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. Last Updated: 07/27/2016

Geopolitics for Swindlers

President Dmitry Medvedev visited Ulan  Bator on Aug. 25 and 26 and signed a commercial agreement with the Mongolian authorities. Hardly a month passes without Prime Minister Vladimir Putin, Deputy Prime Minister Igor Sechin or, in rare cases, Medvedev visiting one exotic country after another and signing ground-breaking commercial agreements. This summer alone, Russia also closed big deals with Nigeria, Cuba and Venezuela.

These commercial deals are a direct reflection of Russia’s foreign policy. Our friends are the countries that are willing to sign a deal directly with Russia’s leaders. Our enemies are the countries whose leaders refuse to sign such deals. But the most surprising thing is that none of these deals has been carried out, and this is mostly Russia’s fault.

In March 2006, then-President Putin wrote off Algeria’s $4.7 billion debt to Russia. In return, Algeria signed agreements with Gazprom and state arms exporter Rosoboronexport. Andrei Illarionov, former economic adviser to Putin, and other analysts believe that the deal in which a debt owed to the federal budget was waived in return for payments to companies headed by Putin’s friends is a cover for a classic corruption scheme. But Gazprom simply failed to carry out its end of the bargain. What’s more, Algiers was unhappy with the quality of the MiG jets it received from Rosoboronexport and sent them back to Moscow. In January 2008, Putin paid a visit to the socialist government of Bulgarian leader Sergei Stanishev, who signed a range of agreements, including a commitment for Russia to build a nuclear power plant in the Bulgarian city of Belene. But no sooner had the ink dried on the agreement than Russia raised the price for the plant from $3 billion to $10 billion. With a new Bulgarian government now in power and the old one widely accused of corruption, it is obvious that the contract with Russia will be broken. So far, nothing has been built.

In April 2008, Putin forgave Libya $4.5 billion in debt in return for profitable contracts signed between Libya and Gazprom, Russian Technologies and the Russian Railways — state-controlled companies run by friends of Putin. One year has now passed since Russian Railways was supposed to have started building a 500-kilometer railroad between the Libyan cities of Sirt and Benghazi. Not a single track has been laid.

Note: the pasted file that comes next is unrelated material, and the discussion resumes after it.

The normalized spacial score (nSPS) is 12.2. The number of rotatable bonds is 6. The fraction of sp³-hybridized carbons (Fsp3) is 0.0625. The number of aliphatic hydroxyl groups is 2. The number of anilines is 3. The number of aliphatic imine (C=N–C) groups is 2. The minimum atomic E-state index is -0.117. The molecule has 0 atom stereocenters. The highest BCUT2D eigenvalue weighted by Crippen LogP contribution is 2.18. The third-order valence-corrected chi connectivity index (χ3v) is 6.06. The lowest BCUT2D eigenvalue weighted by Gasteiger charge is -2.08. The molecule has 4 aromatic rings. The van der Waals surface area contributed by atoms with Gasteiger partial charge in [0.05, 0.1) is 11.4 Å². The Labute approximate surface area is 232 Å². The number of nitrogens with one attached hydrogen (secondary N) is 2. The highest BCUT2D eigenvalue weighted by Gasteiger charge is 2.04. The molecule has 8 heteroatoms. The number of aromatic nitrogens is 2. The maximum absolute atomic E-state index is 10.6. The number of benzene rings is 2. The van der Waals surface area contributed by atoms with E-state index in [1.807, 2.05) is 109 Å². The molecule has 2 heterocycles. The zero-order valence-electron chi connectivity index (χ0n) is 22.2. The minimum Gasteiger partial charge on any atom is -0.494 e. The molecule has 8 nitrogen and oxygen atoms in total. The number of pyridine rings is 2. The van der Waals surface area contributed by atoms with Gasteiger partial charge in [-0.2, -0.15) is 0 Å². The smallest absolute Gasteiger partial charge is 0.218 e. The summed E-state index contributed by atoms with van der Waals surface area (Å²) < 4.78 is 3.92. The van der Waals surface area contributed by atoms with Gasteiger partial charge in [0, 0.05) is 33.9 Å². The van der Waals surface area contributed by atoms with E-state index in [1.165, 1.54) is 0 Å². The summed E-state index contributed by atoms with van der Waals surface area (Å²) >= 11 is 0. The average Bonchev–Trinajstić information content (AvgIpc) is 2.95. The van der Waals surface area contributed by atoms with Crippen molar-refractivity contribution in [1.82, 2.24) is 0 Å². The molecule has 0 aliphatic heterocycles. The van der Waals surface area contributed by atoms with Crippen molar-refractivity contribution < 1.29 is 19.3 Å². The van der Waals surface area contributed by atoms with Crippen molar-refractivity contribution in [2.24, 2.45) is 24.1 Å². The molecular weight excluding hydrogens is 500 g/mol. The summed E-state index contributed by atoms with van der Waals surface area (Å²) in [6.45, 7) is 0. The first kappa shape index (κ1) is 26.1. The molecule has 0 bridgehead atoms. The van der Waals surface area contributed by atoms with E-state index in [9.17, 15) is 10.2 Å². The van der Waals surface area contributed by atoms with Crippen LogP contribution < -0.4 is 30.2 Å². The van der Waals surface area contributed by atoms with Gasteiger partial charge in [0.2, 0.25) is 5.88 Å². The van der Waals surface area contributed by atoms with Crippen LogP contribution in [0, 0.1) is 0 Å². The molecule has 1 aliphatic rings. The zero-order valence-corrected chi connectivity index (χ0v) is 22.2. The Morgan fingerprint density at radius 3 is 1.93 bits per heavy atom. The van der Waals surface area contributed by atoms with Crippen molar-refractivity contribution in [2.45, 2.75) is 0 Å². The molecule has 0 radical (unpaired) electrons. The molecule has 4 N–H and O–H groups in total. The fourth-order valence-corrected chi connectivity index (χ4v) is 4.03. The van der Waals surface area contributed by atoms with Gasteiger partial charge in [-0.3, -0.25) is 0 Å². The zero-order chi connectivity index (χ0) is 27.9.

The Kremlin declared Russia to be a “raw materials superpower” after signing an agreement in 2005 for construction of the Nord Stream pipeline. Despite the fact that Nord Stream is a European project — which, you would think, would demand a more responsible approach — Moscow is using the same tactics as it has with Libya and Venezuela. When it needed an agreement from the German government, it hired former German Chancellor Gerhard Schröder. When it needed Finland to sign off on the deal, it hired former Finnish Prime  Minister Paavo Lipponen. But neither Schröder nor Lipponen could help. The Nord Stream project is at a standstill. Hopes for the South Stream project have collapsed, plans to pipe additional gas supplies from Turkmenistan to Russia through the Caspian Sea region have yet to be realized, and Putin’s pipeline agreement with China remains a reality on paper only.

The failure of those agreements cannot be explained away by the complex logistics of these projects. Russia simply does not have the technological or financial resources to carry out these projects. And in its corrupt deals with countries such as Nigeria and Algeria, Russia has the dubious honor of being the one who is swindling its partners.

Yulia Latynina hosts a political talk show on Ekho Moskvy radio.